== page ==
Electron microscopy
 
Cooling Rate to Make Metallic Glasses from Melts
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It has been accepted that any material can vitrify if cooled from the molten state to the glass transition temperature, Tg, at a cooling rate fast enough to prevent crystallization. The slowest a material can be cooled down to Tg without crystallization, the better the glass forming ability (GFA) is.

However, in practice, it is very challenging to make metallic glasses from melts as this process requires very high cooling rates (e.g. 105-106 K/s) and such a high cooling rate still results in a crystal percentage more than 0.1% in many cases. In general, only a material with a maximum allowed fraction of crystals, Xc, between 0.1% and 0.0001%, is conventionally classified as a glass. [1]

Figure 3070 shows the critical cooling rate (Rc) and critical casting thickness (dc) for formation of various metallic glass alloys from melts as a function of reduced glass transition temperature (Trg). In general, as the reduced glass transition temperature increases, the required cooling rate for glass formation decreases, and thus it is possible to form thicker glasses at slower cooling rates.

Critical cooling rate and critical casting thickness for formation of various metallic glass alloys from melts as a function of reduced glass transition temperature
1: Ni
2:Fe89B11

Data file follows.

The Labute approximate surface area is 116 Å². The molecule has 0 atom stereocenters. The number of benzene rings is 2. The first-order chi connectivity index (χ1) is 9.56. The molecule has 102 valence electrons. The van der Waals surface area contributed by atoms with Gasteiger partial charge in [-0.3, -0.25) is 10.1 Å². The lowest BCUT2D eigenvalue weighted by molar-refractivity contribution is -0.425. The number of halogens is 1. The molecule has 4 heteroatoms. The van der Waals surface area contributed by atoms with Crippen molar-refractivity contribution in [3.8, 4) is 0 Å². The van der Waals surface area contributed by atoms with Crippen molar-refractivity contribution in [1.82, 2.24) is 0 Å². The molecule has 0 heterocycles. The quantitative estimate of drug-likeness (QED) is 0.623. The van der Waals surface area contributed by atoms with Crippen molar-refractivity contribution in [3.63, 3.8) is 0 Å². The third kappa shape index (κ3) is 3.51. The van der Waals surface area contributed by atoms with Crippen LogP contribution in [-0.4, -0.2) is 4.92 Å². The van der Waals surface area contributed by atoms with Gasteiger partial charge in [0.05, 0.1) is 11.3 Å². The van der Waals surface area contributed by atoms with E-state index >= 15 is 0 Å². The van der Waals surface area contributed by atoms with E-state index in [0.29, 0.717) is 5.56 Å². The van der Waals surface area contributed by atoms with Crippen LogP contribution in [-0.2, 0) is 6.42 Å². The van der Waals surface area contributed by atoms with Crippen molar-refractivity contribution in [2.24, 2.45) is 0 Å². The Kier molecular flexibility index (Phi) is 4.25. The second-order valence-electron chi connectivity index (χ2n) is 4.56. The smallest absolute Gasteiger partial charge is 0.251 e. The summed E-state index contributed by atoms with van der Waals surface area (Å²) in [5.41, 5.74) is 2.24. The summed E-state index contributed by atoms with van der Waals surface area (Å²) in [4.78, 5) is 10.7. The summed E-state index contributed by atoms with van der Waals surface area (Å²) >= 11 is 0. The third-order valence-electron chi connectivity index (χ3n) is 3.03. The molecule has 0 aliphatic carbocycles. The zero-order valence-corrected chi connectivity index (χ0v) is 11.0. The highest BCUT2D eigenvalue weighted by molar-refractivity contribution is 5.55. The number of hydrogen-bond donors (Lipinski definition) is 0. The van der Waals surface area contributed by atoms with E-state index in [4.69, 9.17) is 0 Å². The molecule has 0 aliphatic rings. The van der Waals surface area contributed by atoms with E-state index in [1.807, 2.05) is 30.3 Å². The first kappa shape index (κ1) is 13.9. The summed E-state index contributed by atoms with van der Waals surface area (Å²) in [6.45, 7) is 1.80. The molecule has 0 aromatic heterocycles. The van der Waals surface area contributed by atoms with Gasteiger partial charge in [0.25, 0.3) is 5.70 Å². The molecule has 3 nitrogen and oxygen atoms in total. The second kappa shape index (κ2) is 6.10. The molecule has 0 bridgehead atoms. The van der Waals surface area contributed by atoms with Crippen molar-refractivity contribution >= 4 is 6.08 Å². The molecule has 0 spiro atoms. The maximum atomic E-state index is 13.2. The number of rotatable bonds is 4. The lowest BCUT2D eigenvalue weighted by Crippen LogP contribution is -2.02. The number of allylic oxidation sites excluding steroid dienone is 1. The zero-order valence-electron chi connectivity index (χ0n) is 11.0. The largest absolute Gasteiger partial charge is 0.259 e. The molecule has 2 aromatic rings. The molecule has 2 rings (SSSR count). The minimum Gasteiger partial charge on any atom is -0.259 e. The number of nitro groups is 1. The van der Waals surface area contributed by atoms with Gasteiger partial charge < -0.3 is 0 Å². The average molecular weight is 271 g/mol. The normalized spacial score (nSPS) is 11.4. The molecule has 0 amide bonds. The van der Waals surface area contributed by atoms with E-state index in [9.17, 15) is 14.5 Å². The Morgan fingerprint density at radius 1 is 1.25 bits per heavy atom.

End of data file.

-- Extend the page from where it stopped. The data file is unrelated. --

3:Fe83B17
4:Fe41.5Ni41.5B17
5:Fe79Si10B11
6:Au55Pb22.5Sn22.5
7:Pt60Ni15P25
8:Mg65Cu25Y10
9:Zr65Cu17.5Ni10Al7.5
10:Zr52.5Ti5Cu17.9Ni14.6Al10
11:Ce68Al10Cu20Nb2
12:Ni62.4Nb37.6
13:Te
14:Fe91B9
15:Au77.8Ge13.8Si8.4
16:Co75Si15B10
17:Fe80P13C7
18:Pd82Si18
19:Pd77.5Cu6Si16.5
20:Zr57Nb5Cu15.4Ni12.6Al10
21:Au49Ag5.5Pd2.3Cu26.9Si16.3
22:Pt57.5Cu14.7Ni5.3P22.5
23:Pd40Ni40P20
24:Pd40Cu30Ni10P20
25:Ni75Si8B17
26:Ti34Zr11Cu47Ni8
27:Zr41.2Ti13.6Cu12.5Ni10Be22.5
28: La55Al25Ni10Cu10
29: Fe40Ni40P14B6
30:La55Al25Ni20
31:Zr60Al20Ni20
32: Ge2Sb2Te5

Figure 3070. Critical cooling rate and critical casting thickness for formation of various metallic glass alloys from melts as a function of reduced glass transition temperature.

Note that only some techniques can be used to achieve the cooling rates which produce glass alloys as listed on page3041.

 

 

 

 

[1] Nascimento MLF, Souza LA, Ferreira EB, Zanotto ED. Journal of Non-Crystalline Solids 2005;351:3296.

 

 

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